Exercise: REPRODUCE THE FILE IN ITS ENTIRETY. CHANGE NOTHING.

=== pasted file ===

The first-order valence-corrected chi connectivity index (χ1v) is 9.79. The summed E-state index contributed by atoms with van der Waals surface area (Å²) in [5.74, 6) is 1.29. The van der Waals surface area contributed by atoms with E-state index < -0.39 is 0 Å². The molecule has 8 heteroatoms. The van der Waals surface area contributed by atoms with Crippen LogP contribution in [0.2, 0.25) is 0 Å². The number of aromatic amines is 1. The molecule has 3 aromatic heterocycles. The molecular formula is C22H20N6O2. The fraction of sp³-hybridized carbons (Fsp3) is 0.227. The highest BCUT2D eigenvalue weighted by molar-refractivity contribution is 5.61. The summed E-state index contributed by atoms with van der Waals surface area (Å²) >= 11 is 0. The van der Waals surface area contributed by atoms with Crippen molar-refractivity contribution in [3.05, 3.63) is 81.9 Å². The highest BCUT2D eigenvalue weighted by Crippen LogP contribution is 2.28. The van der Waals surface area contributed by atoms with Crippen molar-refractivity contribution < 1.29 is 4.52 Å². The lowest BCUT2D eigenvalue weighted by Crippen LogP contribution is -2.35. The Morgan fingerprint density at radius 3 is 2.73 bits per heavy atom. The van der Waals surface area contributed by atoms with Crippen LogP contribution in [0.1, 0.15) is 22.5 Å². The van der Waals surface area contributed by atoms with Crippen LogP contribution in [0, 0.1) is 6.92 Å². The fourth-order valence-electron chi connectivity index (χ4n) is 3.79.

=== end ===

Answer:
The first-order valence-corrected chi connectivity index (χ1v) is 9.79. The summed E-state index contributed by atoms with van der Waals surface area (Å²) in [5.74, 6) is 1.29. The van der Waals surface area contributed by atoms with E-state index < -0.39 is 0 Å². The molecule has 8 heteroatoms. The van der Waals surface area contributed by atoms with Crippen LogP contribution in [0.2, 0.25) is 0 Å². The number of aromatic amines is 1. The molecule has 3 aromatic heterocycles. The molecular formula is C22H20N6O2. The fraction of sp³-hybridized carbons (Fsp3) is 0.227. The highest BCUT2D eigenvalue weighted by molar-refractivity contribution is 5.61. The summed E-state index contributed by atoms with van der Waals surface area (Å²) >= 11 is 0. The van der Waals surface area contributed by atoms with Crippen molar-refractivity contribution in [3.05, 3.63) is 81.9 Å². The highest BCUT2D eigenvalue weighted by Crippen LogP contribution is 2.28. The van der Waals surface area contributed by atoms with Crippen molar-refractivity contribution < 1.29 is 4.52 Å². The lowest BCUT2D eigenvalue weighted by Crippen LogP contribution is -2.35. The Morgan fingerprint density at radius 3 is 2.73 bits per heavy atom. The van der Waals surface area contributed by atoms with Crippen LogP contribution in [0.1, 0.15) is 22.5 Å². The van der Waals surface area contributed by atoms with Crippen LogP contribution in [0, 0.1) is 6.92 Å². The fourth-order valence-electron chi connectivity index (χ4n) is 3.79.